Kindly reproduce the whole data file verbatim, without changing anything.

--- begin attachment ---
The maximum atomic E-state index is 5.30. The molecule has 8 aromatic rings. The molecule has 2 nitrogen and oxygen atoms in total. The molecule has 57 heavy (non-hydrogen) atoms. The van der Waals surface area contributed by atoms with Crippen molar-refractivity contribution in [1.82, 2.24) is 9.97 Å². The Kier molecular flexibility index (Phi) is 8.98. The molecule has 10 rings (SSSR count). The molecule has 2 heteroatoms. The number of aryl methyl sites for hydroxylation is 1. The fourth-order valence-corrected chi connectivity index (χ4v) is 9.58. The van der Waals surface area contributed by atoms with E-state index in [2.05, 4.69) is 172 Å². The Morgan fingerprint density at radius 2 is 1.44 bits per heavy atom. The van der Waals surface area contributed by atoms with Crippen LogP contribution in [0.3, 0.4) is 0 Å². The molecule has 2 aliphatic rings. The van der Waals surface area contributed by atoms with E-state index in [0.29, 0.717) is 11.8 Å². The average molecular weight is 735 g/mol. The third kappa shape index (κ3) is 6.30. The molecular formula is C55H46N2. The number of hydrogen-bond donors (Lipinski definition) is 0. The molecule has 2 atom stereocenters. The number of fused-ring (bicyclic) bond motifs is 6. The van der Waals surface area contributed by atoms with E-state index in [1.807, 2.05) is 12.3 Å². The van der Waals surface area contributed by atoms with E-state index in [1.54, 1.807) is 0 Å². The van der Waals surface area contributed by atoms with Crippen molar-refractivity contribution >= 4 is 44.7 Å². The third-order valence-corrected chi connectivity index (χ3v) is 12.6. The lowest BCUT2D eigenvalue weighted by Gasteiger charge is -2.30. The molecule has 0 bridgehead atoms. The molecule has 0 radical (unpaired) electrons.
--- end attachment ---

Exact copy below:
The maximum atomic E-state index is 5.30. The molecule has 8 aromatic rings. The molecule has 2 nitrogen and oxygen atoms in total. The molecule has 57 heavy (non-hydrogen) atoms. The van der Waals surface area contributed by atoms with Crippen molar-refractivity contribution in [1.82, 2.24) is 9.97 Å². The Kier molecular flexibility index (Phi) is 8.98. The molecule has 10 rings (SSSR count). The molecule has 2 heteroatoms. The number of aryl methyl sites for hydroxylation is 1. The fourth-order valence-corrected chi connectivity index (χ4v) is 9.58. The van der Waals surface area contributed by atoms with E-state index in [2.05, 4.69) is 172 Å². The Morgan fingerprint density at radius 2 is 1.44 bits per heavy atom. The van der Waals surface area contributed by atoms with Crippen LogP contribution in [0.3, 0.4) is 0 Å². The molecule has 2 aliphatic rings. The van der Waals surface area contributed by atoms with E-state index in [0.29, 0.717) is 11.8 Å². The average molecular weight is 735 g/mol. The third kappa shape index (κ3) is 6.30. The molecular formula is C55H46N2. The number of hydrogen-bond donors (Lipinski definition) is 0. The molecule has 2 atom stereocenters. The number of fused-ring (bicyclic) bond motifs is 6. The van der Waals surface area contributed by atoms with E-state index in [1.807, 2.05) is 12.3 Å². The van der Waals surface area contributed by atoms with E-state index in [1.54, 1.807) is 0 Å². The van der Waals surface area contributed by atoms with Crippen molar-refractivity contribution >= 4 is 44.7 Å². The third-order valence-corrected chi connectivity index (χ3v) is 12.6. The lowest BCUT2D eigenvalue weighted by Gasteiger charge is -2.30. The molecule has 0 bridgehead atoms. The molecule has 0 radical (unpaired) electrons.